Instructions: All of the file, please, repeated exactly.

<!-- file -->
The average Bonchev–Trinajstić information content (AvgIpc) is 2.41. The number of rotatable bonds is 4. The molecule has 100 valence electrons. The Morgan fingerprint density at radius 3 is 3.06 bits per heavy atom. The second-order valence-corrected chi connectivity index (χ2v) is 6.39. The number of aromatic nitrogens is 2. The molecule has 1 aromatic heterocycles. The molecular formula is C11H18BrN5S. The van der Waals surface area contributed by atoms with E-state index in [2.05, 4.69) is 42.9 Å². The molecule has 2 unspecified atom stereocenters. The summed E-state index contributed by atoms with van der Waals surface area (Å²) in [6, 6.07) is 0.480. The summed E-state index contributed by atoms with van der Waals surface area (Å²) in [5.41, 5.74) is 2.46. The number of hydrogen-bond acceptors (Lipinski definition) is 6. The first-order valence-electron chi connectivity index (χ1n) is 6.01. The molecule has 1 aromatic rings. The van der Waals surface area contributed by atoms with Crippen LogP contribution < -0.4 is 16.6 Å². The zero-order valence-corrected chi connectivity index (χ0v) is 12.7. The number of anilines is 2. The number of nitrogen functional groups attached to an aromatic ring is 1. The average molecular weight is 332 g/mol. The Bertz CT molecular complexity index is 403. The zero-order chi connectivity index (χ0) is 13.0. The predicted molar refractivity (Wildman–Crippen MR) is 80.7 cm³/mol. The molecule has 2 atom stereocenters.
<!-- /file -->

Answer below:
The average Bonchev–Trinajstić information content (AvgIpc) is 2.41. The number of rotatable bonds is 4. The molecule has 100 valence electrons. The Morgan fingerprint density at radius 3 is 3.06 bits per heavy atom. The second-order valence-corrected chi connectivity index (χ2v) is 6.39. The number of aromatic nitrogens is 2. The molecule has 1 aromatic heterocycles. The molecular formula is C11H18BrN5S. The van der Waals surface area contributed by atoms with E-state index in [2.05, 4.69) is 42.9 Å². The molecule has 2 unspecified atom stereocenters. The summed E-state index contributed by atoms with van der Waals surface area (Å²) in [6, 6.07) is 0.480. The summed E-state index contributed by atoms with van der Waals surface area (Å²) in [5.41, 5.74) is 2.46. The number of hydrogen-bond acceptors (Lipinski definition) is 6. The first-order valence-electron chi connectivity index (χ1n) is 6.01. The molecule has 1 aromatic rings. The van der Waals surface area contributed by atoms with Crippen LogP contribution < -0.4 is 16.6 Å². The zero-order valence-corrected chi connectivity index (χ0v) is 12.7. The number of anilines is 2. The number of nitrogen functional groups attached to an aromatic ring is 1. The average molecular weight is 332 g/mol. The Bertz CT molecular complexity index is 403. The zero-order chi connectivity index (χ0) is 13.0. The predicted molar refractivity (Wildman–Crippen MR) is 80.7 cm³/mol. The molecule has 2 atom stereocenters.